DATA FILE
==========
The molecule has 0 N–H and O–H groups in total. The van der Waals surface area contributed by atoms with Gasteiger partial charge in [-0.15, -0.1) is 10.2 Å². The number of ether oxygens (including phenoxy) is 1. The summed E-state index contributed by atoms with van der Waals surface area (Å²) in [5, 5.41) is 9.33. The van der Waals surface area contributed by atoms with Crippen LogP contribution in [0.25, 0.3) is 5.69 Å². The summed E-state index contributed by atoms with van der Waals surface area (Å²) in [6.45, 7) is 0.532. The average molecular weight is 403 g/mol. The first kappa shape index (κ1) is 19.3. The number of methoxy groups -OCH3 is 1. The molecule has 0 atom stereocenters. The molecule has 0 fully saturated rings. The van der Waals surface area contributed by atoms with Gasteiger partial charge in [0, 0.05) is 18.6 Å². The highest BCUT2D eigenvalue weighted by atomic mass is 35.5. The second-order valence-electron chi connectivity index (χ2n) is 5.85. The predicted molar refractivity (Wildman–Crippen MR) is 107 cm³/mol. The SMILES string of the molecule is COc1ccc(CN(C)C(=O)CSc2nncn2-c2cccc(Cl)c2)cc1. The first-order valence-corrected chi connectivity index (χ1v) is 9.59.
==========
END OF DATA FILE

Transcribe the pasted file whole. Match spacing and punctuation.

The molecule has 0 N–H and O–H groups in total. The van der Waals surface area contributed by atoms with Gasteiger partial charge in [-0.15, -0.1) is 10.2 Å². The number of ether oxygens (including phenoxy) is 1. The summed E-state index contributed by atoms with van der Waals surface area (Å²) in [5, 5.41) is 9.33. The van der Waals surface area contributed by atoms with Crippen LogP contribution in [0.25, 0.3) is 5.69 Å². The summed E-state index contributed by atoms with van der Waals surface area (Å²) in [6.45, 7) is 0.532. The average molecular weight is 403 g/mol. The first kappa shape index (κ1) is 19.3. The number of methoxy groups -OCH3 is 1. The molecule has 0 atom stereocenters. The molecule has 0 fully saturated rings. The van der Waals surface area contributed by atoms with Gasteiger partial charge in [0, 0.05) is 18.6 Å². The highest BCUT2D eigenvalue weighted by atomic mass is 35.5. The second-order valence-electron chi connectivity index (χ2n) is 5.85. The predicted molar refractivity (Wildman–Crippen MR) is 107 cm³/mol. The SMILES string of the molecule is COc1ccc(CN(C)C(=O)CSc2nncn2-c2cccc(Cl)c2)cc1. The first-order valence-corrected chi connectivity index (χ1v) is 9.59.